PTEN affects Nthy-Ori 3-1 cell function by regulating PAX8

PAX8 is a key transcription factor that controls the expression of numerous thyroid-specific proteins, including TG, TPO and NIS, which are essential for physiological functioning of the thyroid gland (29). As PAX8 was downregulated following PTEN-knockdown, the expression levels of TG, TPO and NIS were also determined. As presented in Fig. 5A, compared with the control cells, TG, TPO and NIS expression levels in PTEN-knockdown cells were all decreased, whereas PAX8 overexpression restored the expression of these proteins. These results suggested that PTEN-knockdown may also affect Nthy-Ori 3-1 cell function by regulating PAX8.

Iodide uptake is an important characteristic of thyroid follicular cells and is pivotal for its normal function (30). Iodide uptake was therefore assessed in Nthy-Ori 3-1 cells by using an iodide uptake assay. The results demonstrated that PTEN-knockdown decreased the peak value of iodide uptake and increased the time period before peak uptake was reached from 30 to 120 min. Reintroduction of PAX8 into the PTEN knockdown cells restored the iodide uptake ability of Nthy-Ori 3-1 cells. The peak value of iodide uptake was increased and the time period before peak uptake was reached decreased from 120 to 60 min (Fig. 5B). These results indicated that PTEN may disrupt thyroid cell function by regulating PAX8 expression.

Discussion

PTEN is a dual specificity phosphatase that affects cell proliferation, cell apoptosis, DNA replication, cell metabolism and organ development. Numerous studies have reported an association between PTEN and thyroid disorders (23,24,31); however, most of these studies demonstrated the inhibitory effects of PTEN only in thyroid neoplasms. The present study investigated the non-antitumor effect of PTEN in Nthy-Ori 3-1 cells, and demonstrated that PTEN-knockdown induced a change in the morphology, growth pattern and function of thyroid cells. These results increased understanding of PTEN function and highlighted how PTEN insufficiency may result in thyroid diseases.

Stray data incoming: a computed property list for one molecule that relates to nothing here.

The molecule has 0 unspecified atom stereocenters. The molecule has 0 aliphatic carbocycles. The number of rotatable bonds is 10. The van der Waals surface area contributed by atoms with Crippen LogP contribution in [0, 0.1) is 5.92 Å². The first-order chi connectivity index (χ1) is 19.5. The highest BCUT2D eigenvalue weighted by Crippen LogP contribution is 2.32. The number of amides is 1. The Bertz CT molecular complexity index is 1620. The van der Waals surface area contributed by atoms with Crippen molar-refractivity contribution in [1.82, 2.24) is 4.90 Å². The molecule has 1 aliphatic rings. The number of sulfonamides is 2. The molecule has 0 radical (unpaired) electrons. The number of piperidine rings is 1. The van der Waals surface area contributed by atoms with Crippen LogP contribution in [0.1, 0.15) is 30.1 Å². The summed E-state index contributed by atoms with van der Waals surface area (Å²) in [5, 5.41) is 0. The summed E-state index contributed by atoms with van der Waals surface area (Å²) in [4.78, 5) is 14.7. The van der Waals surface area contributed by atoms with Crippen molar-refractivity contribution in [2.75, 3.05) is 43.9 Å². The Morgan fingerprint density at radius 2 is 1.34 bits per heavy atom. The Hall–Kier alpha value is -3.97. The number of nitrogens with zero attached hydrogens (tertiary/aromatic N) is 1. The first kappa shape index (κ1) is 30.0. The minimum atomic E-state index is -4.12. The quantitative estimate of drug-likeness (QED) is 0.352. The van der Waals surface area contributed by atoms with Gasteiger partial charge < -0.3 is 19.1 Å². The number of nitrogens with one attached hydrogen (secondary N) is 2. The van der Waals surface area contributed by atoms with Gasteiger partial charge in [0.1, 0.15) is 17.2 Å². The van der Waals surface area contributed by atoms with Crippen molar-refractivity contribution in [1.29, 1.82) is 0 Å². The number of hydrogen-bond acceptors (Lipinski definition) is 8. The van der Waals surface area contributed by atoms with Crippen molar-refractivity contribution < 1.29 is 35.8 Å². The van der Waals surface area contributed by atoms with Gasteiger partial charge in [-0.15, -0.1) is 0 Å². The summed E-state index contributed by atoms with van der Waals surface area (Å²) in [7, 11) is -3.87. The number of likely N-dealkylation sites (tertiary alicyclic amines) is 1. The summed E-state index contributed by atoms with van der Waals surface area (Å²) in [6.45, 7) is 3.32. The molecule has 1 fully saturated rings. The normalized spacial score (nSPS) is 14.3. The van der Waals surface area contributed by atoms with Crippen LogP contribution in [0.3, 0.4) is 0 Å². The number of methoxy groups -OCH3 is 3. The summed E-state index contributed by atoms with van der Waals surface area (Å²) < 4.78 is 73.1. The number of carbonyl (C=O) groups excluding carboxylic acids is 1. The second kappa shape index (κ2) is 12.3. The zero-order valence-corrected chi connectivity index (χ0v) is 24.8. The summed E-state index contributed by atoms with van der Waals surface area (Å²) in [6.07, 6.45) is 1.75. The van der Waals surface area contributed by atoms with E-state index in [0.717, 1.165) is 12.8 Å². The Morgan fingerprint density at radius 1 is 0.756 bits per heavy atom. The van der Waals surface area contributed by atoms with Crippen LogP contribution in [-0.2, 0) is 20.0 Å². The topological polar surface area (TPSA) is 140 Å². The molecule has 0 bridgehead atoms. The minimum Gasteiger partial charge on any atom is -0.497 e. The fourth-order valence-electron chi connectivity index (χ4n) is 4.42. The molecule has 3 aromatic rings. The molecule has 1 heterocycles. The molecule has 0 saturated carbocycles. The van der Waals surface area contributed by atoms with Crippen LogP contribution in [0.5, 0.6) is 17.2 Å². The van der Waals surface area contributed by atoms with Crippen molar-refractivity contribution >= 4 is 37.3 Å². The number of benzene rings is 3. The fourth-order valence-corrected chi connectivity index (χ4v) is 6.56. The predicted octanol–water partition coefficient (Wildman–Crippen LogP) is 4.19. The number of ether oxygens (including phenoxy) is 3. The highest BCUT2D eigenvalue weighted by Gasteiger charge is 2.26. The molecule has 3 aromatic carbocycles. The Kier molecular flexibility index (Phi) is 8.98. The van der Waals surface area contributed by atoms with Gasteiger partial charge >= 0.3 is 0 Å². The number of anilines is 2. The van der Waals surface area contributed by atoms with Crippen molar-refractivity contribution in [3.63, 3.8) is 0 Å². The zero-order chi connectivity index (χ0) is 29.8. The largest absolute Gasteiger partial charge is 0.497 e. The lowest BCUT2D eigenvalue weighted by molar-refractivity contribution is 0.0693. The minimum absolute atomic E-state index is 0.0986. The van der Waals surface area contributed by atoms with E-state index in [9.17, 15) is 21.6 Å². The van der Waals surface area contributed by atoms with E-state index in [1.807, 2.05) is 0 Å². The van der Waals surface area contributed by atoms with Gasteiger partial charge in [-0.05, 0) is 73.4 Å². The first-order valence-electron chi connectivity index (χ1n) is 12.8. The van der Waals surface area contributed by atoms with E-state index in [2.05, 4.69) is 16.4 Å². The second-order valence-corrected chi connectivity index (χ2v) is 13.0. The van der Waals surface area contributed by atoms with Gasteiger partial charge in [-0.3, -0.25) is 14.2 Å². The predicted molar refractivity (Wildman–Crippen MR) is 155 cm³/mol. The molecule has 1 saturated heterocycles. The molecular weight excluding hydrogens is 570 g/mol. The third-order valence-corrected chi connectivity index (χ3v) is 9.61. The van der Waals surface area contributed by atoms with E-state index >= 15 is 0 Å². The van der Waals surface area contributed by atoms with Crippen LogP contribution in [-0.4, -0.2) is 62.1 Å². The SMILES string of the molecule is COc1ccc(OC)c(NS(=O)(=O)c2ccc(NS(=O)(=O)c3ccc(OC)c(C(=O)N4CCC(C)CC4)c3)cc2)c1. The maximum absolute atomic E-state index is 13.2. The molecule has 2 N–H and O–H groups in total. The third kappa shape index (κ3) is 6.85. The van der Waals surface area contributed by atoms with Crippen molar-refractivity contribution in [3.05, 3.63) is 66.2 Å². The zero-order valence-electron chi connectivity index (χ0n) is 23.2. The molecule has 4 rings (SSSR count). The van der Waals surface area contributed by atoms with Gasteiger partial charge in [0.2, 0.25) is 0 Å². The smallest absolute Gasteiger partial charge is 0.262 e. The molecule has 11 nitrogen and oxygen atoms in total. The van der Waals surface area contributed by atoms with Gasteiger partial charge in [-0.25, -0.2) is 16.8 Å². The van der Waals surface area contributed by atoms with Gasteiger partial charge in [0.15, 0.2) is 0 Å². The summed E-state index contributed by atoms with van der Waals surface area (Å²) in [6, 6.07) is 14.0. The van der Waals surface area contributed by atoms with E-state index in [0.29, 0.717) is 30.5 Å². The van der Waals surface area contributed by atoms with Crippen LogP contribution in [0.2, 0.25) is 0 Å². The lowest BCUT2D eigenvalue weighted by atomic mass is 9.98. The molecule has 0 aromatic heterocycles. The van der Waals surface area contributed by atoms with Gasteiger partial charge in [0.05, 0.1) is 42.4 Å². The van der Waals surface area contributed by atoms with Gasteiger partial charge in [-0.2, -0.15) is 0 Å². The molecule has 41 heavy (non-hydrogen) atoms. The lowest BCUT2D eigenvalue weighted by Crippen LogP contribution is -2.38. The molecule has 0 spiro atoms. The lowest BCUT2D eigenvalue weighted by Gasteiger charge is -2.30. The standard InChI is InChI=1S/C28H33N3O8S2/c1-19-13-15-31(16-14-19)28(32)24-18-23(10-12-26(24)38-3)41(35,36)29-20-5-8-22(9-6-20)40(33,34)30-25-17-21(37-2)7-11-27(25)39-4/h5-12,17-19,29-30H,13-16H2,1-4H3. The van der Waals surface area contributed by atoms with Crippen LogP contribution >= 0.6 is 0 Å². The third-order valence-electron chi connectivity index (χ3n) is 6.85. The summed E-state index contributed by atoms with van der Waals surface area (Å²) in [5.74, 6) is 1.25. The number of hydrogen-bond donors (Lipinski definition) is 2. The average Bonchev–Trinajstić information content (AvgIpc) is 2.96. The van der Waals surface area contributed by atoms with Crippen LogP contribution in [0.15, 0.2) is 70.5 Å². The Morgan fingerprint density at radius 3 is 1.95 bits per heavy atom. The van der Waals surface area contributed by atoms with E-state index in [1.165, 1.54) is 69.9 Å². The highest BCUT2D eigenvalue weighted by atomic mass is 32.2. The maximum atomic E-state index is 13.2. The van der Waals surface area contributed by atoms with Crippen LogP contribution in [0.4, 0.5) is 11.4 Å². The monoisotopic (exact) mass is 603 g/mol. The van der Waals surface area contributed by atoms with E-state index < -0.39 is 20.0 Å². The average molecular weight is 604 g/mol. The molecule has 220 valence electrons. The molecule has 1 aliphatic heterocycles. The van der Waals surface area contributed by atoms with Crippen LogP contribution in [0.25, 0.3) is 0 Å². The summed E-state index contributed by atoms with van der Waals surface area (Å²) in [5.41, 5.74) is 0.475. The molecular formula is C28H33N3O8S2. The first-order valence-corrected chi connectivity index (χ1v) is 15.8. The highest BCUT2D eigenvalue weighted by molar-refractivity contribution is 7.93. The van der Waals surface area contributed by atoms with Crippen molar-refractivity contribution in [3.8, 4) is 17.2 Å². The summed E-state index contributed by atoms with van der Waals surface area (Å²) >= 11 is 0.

Follicle formation is a typical characteristic of thyrocytes that is crucial for the physiological functioning of the thyroid gland. Numerous studies demonstrated by using 3D Matrigel and tubular-like structure in 2D in vitro cultures that thyroid cells grow with a follicular-like structure (3234). Similarly, Nthy-Ori 3-1 cells were cultured as a monolayer in Matrigel and the formation of tubular-like structures was observed in the present study. Following PTEN-knockdown, formation of the tubular-like structures was partially disrupted, suggesting that PTEN may be involved in maintaining thyroid cell structure. PAX8 has been demonstrated as a key regulator of follicle formation both in vivo and in vitro. PAX8-knockout in mice results in a lack of follicular cells in the thyroid gland (27), and mutations of PAX8 gene in humans are associated with congenital hypothyroidism (35). Furthermore, it has been reported that PAX8 can regulate the morphology, differentiation and polarity of thyrocytes cultured in vitro (28,33,36). Therefore, the present study investigated PAX8 expression in Nthy-Ori 3-1 cells. The results demonstrated that PAX8 expression was decreased in PTEN knocked down cells, which may be responsible for the aberrant morphology and growth pattern observed in these cells.

Although PAX8 has been demonstrated to have a pivotal role and to be involved in the development and differentiation of thyroid tissue, how PAX8 is regulated remains unclear. Thyroid-stimulating hormone may regulate PAX8 synthesis at the transcriptional level (37). Furthermore, de Cristofaro et al (38) demonstrated that sumoylation could control PAX8 protein stability. The present study determined another potential PAX8 regulatory mechanism involving PTEN. PTEN-knockdown facilitated PAX8 degradation and decreased its protein expression. However, the role of PTEN in the regulation of PAX8 stability requires further investigation.